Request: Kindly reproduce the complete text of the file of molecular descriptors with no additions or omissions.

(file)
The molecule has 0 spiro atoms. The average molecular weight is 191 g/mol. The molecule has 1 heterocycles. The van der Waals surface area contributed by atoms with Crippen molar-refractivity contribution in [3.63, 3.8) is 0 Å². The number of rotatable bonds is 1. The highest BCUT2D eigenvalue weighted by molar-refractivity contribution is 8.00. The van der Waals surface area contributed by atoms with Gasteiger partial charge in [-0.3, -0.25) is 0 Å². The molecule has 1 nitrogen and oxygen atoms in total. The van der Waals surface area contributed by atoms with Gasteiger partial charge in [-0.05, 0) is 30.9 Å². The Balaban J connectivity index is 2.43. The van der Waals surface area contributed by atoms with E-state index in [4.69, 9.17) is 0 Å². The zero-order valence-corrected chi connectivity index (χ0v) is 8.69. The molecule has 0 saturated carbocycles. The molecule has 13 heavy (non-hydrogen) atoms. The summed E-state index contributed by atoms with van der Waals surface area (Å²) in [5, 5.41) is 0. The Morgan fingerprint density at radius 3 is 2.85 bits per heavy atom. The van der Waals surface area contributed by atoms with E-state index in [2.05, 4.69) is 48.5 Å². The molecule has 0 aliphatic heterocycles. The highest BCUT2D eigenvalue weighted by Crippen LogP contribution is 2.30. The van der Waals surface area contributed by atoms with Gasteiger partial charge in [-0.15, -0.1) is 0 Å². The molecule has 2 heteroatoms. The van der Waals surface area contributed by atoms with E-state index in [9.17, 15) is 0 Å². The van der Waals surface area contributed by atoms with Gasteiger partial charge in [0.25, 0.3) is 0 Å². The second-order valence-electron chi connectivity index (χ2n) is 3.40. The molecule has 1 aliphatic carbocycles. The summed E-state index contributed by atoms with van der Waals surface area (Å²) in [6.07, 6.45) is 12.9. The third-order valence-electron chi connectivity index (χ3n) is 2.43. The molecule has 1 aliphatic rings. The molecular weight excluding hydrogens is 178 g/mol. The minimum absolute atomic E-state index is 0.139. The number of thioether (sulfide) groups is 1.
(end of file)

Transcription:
The molecule has 0 spiro atoms. The average molecular weight is 191 g/mol. The molecule has 1 heterocycles. The van der Waals surface area contributed by atoms with Crippen molar-refractivity contribution in [3.63, 3.8) is 0 Å². The number of rotatable bonds is 1. The highest BCUT2D eigenvalue weighted by molar-refractivity contribution is 8.00. The van der Waals surface area contributed by atoms with Gasteiger partial charge in [-0.3, -0.25) is 0 Å². The molecule has 1 nitrogen and oxygen atoms in total. The van der Waals surface area contributed by atoms with Gasteiger partial charge in [-0.05, 0) is 30.9 Å². The Balaban J connectivity index is 2.43. The van der Waals surface area contributed by atoms with E-state index in [4.69, 9.17) is 0 Å². The zero-order valence-corrected chi connectivity index (χ0v) is 8.69. The molecule has 0 saturated carbocycles. The molecule has 13 heavy (non-hydrogen) atoms. The summed E-state index contributed by atoms with van der Waals surface area (Å²) in [5, 5.41) is 0. The Morgan fingerprint density at radius 3 is 2.85 bits per heavy atom. The van der Waals surface area contributed by atoms with E-state index in [2.05, 4.69) is 48.5 Å². The molecule has 0 aliphatic heterocycles. The highest BCUT2D eigenvalue weighted by Crippen LogP contribution is 2.30. The van der Waals surface area contributed by atoms with Gasteiger partial charge in [-0.15, -0.1) is 0 Å². The molecule has 2 heteroatoms. The van der Waals surface area contributed by atoms with E-state index in [9.17, 15) is 0 Å². The van der Waals surface area contributed by atoms with Gasteiger partial charge in [0.25, 0.3) is 0 Å². The second-order valence-electron chi connectivity index (χ2n) is 3.40. The molecule has 1 aliphatic carbocycles. The summed E-state index contributed by atoms with van der Waals surface area (Å²) in [6.07, 6.45) is 12.9. The third-order valence-electron chi connectivity index (χ3n) is 2.43. The molecule has 1 aliphatic rings. The molecular weight excluding hydrogens is 178 g/mol. The minimum absolute atomic E-state index is 0.139. The number of thioether (sulfide) groups is 1.